As news of yet more economic and financial disasters makes its way to us, one of the questions that I keep on hearing asked is this one: Why isn’t Ireland rioting? Seriously, why aren’t we?
It’s a good question. It’s not a question with any easy answers. It’s not a question that I’m going to be able to answer in full, although I have a couple of ideas. First, though, I’d like to talk about what it definitely is not.
It’s not that we’re not angry. It’s not that we’re not upset. It’s not that we’re apathetic. I’m not even sure that it’s because we’re aware of the risks and have made a decision to solve our problems democratically, as Amanda wrote recently.
I think that it’s more to do with hope, with disappointment, and with our ingrained responses to each. It’s about whose hopes have been dashed, and whose hopes were never there to begin with.
Put simply: those of us who already could hope for something better can- and do- leave. Oh, how we leave. We leave because we can afford to, we leave because we have skills we want to put to good use somewhere that’ll have us. But we also leave because we grew up with leaving. We grew up with glamorous, exciting uncles, aunts and cousins visiting home for Christmas, for weddings and funerals and christenings. Telling us stories of faraway places, and, of course, bringing the best presents. Your dad is the boss? Peh, I had a cousin in America who was a private investigator and an uncle who worked in space. That kind of currency is gold when you’re a kid.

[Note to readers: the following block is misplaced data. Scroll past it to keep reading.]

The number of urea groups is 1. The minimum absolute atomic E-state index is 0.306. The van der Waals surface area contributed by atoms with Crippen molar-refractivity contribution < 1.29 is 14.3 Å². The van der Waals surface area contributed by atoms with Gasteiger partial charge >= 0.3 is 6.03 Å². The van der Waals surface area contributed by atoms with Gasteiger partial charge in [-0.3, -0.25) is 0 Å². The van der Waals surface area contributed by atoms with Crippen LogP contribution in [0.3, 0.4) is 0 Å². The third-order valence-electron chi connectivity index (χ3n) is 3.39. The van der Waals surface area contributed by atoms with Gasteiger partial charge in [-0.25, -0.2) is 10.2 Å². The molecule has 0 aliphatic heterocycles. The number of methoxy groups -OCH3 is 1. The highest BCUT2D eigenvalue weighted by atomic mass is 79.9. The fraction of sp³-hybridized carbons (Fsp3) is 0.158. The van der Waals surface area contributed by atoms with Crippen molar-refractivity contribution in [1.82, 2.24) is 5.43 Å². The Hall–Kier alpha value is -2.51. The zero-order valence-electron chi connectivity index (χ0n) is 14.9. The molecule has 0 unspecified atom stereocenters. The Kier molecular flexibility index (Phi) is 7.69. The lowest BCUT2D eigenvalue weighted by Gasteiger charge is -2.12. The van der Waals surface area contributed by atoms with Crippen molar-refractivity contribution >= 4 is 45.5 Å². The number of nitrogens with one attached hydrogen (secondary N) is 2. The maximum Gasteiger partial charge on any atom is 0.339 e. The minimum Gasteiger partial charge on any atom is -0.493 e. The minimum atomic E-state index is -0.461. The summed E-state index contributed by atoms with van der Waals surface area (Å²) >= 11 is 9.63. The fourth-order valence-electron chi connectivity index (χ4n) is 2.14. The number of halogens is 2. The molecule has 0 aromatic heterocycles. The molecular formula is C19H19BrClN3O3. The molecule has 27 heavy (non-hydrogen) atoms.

And everyone around us had the same, did the same. I don’t know if anyone I grew up with didn’t have family overseas. I doubt it.
So those of us with hope? Those of us who want something better for ourselves and our loved ones? Those of us with some education, or some money set aside, or even someone we can borrow something from? We know what to do when things are no longer hopeful here. We always knew what to do.
And that’s why we don’t riot. You see, to riot you have to have hope. You have to see that things are bad, you have to feel like you damn well deserve better and be willing to risk something. Either that, or you have to be completely hopeless, and feel like there’s no other possible escape.
Put bluntly, you either have to have a lot to lose and no other way out, or nothing to lose and no other way out.
But us, here in Ireland? We’ve always had another way out.